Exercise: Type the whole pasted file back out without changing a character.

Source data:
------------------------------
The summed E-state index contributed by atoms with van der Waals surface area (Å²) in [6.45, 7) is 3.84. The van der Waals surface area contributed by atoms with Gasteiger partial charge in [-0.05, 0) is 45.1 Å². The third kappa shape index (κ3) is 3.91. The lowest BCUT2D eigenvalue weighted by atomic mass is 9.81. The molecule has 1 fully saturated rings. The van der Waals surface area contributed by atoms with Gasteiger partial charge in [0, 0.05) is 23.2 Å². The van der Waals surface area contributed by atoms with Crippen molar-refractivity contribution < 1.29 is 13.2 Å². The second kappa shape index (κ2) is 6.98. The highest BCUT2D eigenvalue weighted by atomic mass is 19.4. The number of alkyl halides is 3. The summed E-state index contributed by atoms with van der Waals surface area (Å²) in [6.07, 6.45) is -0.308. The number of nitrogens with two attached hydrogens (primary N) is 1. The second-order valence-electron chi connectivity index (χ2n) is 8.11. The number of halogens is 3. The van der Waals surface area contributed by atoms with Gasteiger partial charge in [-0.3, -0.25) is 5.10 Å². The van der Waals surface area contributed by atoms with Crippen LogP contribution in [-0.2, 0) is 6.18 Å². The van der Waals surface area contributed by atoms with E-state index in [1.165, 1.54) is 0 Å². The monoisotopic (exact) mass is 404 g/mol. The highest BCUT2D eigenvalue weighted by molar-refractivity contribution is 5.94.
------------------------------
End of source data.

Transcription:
The summed E-state index contributed by atoms with van der Waals surface area (Å²) in [6.45, 7) is 3.84. The van der Waals surface area contributed by atoms with Gasteiger partial charge in [-0.05, 0) is 45.1 Å². The third kappa shape index (κ3) is 3.91. The lowest BCUT2D eigenvalue weighted by atomic mass is 9.81. The molecule has 1 fully saturated rings. The van der Waals surface area contributed by atoms with Gasteiger partial charge in [0, 0.05) is 23.2 Å². The van der Waals surface area contributed by atoms with Crippen molar-refractivity contribution < 1.29 is 13.2 Å². The second kappa shape index (κ2) is 6.98. The highest BCUT2D eigenvalue weighted by atomic mass is 19.4. The number of alkyl halides is 3. The summed E-state index contributed by atoms with van der Waals surface area (Å²) in [6.07, 6.45) is -0.308. The number of nitrogens with two attached hydrogens (primary N) is 1. The second-order valence-electron chi connectivity index (χ2n) is 8.11. The number of halogens is 3. The van der Waals surface area contributed by atoms with Gasteiger partial charge in [-0.3, -0.25) is 5.10 Å². The van der Waals surface area contributed by atoms with Crippen LogP contribution in [-0.2, 0) is 6.18 Å². The van der Waals surface area contributed by atoms with E-state index in [1.165, 1.54) is 0 Å². The monoisotopic (exact) mass is 404 g/mol. The highest BCUT2D eigenvalue weighted by molar-refractivity contribution is 5.94.